Risk factors and treatment for recurrent vulvar squamous cell carcinoma

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Recurrent disease occurs in 12–37% of patients with vulvar squamous cell carcinoma (VSCC). Decisions about treatment of recurrent VSCC mainly depend on the location of the recurrence and previous treatment, resulting in individualized and consensus-based approaches. Most recurrences (40–80%) occur within 2 years after initial treatment. Currently, wide local excision is the treatment of choice for local recurrences. Isolated local recurrence of VSCC has a good prognosis, with reported 5-year survival rates of up to 60%. Groin recurrences and distant recurrences are less common and have an extremely poor prognosis. For groin recurrences, surgery with or without (chemo) radiotherapy is a treatment option, depending on prior treatment. For distant recurrences, there are only palliative treatment options. In this review, we give an overview of the available literature and discuss epidemiology, risk factors, and prognostic factors for the different types of recurrent VSCC and we describe treatment options and clinical outcome.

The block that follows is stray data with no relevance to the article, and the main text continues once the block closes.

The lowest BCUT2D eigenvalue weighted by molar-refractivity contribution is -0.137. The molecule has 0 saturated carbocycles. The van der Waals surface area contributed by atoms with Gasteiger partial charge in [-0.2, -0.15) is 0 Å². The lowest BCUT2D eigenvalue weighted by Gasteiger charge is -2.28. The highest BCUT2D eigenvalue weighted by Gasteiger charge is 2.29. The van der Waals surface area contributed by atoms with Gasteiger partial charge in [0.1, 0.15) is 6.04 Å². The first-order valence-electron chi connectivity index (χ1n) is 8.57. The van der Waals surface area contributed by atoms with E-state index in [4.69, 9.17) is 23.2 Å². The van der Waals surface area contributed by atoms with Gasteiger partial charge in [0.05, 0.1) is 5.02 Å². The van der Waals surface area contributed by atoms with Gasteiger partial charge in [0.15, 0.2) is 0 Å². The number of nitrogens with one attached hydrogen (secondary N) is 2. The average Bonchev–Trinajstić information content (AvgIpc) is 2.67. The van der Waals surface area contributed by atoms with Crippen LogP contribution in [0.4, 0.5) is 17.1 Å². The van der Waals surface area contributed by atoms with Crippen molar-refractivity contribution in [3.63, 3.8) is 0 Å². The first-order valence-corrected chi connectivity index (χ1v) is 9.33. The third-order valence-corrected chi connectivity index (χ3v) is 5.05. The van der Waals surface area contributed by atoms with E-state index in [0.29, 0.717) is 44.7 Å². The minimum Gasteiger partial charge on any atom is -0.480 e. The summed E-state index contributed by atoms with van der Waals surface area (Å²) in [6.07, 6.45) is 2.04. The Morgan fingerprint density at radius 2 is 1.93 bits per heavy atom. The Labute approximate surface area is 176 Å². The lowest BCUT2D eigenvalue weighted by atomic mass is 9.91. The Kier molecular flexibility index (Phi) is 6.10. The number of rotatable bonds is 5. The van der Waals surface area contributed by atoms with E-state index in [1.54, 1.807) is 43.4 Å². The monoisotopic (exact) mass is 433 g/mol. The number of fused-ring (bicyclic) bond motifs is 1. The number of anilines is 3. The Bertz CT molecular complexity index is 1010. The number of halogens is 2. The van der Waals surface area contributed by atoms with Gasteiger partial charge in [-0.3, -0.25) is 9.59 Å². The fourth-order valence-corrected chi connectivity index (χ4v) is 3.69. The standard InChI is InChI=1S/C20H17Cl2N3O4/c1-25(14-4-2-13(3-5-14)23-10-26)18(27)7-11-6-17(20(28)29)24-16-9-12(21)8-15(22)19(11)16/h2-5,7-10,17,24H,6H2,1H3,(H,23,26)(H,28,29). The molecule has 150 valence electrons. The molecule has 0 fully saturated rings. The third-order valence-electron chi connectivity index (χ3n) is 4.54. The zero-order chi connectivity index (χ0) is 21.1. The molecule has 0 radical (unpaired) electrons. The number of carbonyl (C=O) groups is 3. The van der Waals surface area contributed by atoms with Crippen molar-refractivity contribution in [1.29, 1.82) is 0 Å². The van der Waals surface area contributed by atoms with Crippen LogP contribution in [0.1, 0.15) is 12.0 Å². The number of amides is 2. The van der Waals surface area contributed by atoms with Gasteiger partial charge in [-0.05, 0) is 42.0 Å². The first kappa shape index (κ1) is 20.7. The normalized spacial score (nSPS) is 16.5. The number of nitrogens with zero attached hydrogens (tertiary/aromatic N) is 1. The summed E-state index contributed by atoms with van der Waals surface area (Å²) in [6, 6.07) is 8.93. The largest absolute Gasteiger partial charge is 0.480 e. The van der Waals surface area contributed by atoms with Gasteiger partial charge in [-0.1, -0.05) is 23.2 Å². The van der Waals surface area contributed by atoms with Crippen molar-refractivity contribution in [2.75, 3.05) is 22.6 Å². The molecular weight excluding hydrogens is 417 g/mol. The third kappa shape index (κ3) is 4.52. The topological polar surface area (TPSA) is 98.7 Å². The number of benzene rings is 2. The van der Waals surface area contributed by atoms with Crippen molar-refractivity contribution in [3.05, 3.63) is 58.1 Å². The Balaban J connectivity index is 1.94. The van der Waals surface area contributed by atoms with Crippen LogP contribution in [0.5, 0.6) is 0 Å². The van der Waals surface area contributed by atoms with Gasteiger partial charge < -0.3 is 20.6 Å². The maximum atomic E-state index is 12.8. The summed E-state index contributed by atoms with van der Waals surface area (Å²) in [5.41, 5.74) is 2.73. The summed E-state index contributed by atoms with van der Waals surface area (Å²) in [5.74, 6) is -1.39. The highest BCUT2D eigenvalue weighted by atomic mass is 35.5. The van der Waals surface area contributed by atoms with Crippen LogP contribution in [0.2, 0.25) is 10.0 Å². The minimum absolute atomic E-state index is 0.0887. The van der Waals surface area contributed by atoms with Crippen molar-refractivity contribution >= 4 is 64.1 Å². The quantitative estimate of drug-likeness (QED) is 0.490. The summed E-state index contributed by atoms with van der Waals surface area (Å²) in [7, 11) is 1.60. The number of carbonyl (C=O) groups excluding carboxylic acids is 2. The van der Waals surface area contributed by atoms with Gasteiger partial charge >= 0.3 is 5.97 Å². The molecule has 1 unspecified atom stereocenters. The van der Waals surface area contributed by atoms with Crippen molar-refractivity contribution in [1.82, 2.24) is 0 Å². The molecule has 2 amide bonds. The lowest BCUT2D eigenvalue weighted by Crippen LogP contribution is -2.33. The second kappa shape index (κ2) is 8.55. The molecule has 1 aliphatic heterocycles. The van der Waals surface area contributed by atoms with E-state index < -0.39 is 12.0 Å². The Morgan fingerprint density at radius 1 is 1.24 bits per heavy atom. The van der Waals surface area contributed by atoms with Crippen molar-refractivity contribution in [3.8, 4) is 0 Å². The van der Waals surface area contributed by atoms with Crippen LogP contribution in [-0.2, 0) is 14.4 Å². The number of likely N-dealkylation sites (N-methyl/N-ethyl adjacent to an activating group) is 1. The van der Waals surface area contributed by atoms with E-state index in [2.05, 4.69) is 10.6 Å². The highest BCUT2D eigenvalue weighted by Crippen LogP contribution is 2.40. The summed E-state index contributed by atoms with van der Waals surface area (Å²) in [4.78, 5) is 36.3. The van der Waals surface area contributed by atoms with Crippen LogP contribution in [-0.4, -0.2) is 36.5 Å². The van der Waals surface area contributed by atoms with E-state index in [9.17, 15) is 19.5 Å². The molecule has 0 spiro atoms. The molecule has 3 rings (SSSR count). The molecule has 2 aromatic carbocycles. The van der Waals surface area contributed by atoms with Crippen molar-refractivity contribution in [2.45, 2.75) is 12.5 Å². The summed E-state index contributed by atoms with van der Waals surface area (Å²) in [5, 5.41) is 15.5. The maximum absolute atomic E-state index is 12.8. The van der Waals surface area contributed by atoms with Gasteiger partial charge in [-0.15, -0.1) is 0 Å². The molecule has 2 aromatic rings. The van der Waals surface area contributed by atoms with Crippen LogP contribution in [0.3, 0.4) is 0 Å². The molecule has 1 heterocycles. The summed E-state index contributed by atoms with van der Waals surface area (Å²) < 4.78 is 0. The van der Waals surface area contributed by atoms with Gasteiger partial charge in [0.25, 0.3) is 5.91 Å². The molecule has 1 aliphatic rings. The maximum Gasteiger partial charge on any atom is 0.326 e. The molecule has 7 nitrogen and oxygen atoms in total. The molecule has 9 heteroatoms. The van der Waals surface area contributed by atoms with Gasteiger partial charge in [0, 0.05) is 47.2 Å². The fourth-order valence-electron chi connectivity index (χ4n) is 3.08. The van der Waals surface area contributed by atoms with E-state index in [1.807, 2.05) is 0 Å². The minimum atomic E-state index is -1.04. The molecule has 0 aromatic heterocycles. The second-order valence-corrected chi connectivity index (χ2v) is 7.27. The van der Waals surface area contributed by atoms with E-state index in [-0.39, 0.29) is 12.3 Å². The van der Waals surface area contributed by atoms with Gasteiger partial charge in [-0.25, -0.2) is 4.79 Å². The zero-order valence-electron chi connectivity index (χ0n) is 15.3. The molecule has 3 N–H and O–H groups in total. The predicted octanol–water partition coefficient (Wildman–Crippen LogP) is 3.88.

Nooij, L. S., Brand, F. A. M., Gaarenstroom, K. N., Creutzberg, C. L., de Hullu, J. A., & van Poelgeest, M. I. E. (2016, October 1). Risk factors and treatment for recurrent vulvar squamous cell carcinoma. Critical Reviews in Oncology/Hematology. Elsevier Ireland Ltd. https://doi.org/10.1016/j.critrevonc.2016.07.007

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